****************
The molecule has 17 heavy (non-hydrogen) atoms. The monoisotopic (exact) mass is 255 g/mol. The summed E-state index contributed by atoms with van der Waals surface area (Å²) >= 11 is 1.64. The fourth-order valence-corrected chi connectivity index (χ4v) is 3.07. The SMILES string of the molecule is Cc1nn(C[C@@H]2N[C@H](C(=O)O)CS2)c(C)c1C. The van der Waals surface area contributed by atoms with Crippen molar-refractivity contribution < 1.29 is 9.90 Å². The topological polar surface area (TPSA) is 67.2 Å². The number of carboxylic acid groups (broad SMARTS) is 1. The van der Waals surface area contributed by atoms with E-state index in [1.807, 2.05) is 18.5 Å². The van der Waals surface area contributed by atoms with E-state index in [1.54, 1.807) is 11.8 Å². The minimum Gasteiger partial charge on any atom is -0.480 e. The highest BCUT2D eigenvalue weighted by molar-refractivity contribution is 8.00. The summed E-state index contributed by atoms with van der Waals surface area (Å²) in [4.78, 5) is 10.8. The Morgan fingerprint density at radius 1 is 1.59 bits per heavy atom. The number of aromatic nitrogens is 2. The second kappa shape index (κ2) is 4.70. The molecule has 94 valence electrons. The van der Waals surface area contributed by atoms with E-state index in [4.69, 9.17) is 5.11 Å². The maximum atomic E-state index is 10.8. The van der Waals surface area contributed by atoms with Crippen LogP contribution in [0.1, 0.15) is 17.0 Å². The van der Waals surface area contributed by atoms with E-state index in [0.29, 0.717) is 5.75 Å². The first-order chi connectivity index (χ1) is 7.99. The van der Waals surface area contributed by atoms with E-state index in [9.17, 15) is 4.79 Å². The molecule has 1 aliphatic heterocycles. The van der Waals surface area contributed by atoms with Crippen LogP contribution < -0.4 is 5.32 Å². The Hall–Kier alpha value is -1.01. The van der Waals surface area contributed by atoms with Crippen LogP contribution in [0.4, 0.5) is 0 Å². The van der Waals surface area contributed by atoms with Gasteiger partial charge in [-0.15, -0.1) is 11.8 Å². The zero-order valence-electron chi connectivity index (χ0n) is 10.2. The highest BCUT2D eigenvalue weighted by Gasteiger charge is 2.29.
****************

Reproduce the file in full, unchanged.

The molecule has 17 heavy (non-hydrogen) atoms. The monoisotopic (exact) mass is 255 g/mol. The summed E-state index contributed by atoms with van der Waals surface area (Å²) >= 11 is 1.64. The fourth-order valence-corrected chi connectivity index (χ4v) is 3.07. The SMILES string of the molecule is Cc1nn(C[C@@H]2N[C@H](C(=O)O)CS2)c(C)c1C. The van der Waals surface area contributed by atoms with Crippen molar-refractivity contribution < 1.29 is 9.90 Å². The topological polar surface area (TPSA) is 67.2 Å². The number of carboxylic acid groups (broad SMARTS) is 1. The van der Waals surface area contributed by atoms with E-state index in [1.807, 2.05) is 18.5 Å². The van der Waals surface area contributed by atoms with E-state index in [1.54, 1.807) is 11.8 Å². The minimum Gasteiger partial charge on any atom is -0.480 e. The highest BCUT2D eigenvalue weighted by molar-refractivity contribution is 8.00. The summed E-state index contributed by atoms with van der Waals surface area (Å²) in [4.78, 5) is 10.8. The Morgan fingerprint density at radius 1 is 1.59 bits per heavy atom. The number of aromatic nitrogens is 2. The second kappa shape index (κ2) is 4.70. The molecule has 94 valence electrons. The van der Waals surface area contributed by atoms with E-state index in [4.69, 9.17) is 5.11 Å². The maximum atomic E-state index is 10.8. The van der Waals surface area contributed by atoms with Crippen LogP contribution in [0.1, 0.15) is 17.0 Å². The van der Waals surface area contributed by atoms with E-state index in [0.29, 0.717) is 5.75 Å². The first-order chi connectivity index (χ1) is 7.99. The van der Waals surface area contributed by atoms with E-state index in [9.17, 15) is 4.79 Å². The molecule has 1 aliphatic heterocycles. The van der Waals surface area contributed by atoms with Crippen LogP contribution < -0.4 is 5.32 Å². The Hall–Kier alpha value is -1.01. The van der Waals surface area contributed by atoms with Crippen LogP contribution in [0.4, 0.5) is 0 Å². The van der Waals surface area contributed by atoms with Gasteiger partial charge in [-0.15, -0.1) is 11.8 Å². The zero-order valence-electron chi connectivity index (χ0n) is 10.2. The highest BCUT2D eigenvalue weighted by Gasteiger charge is 2.29.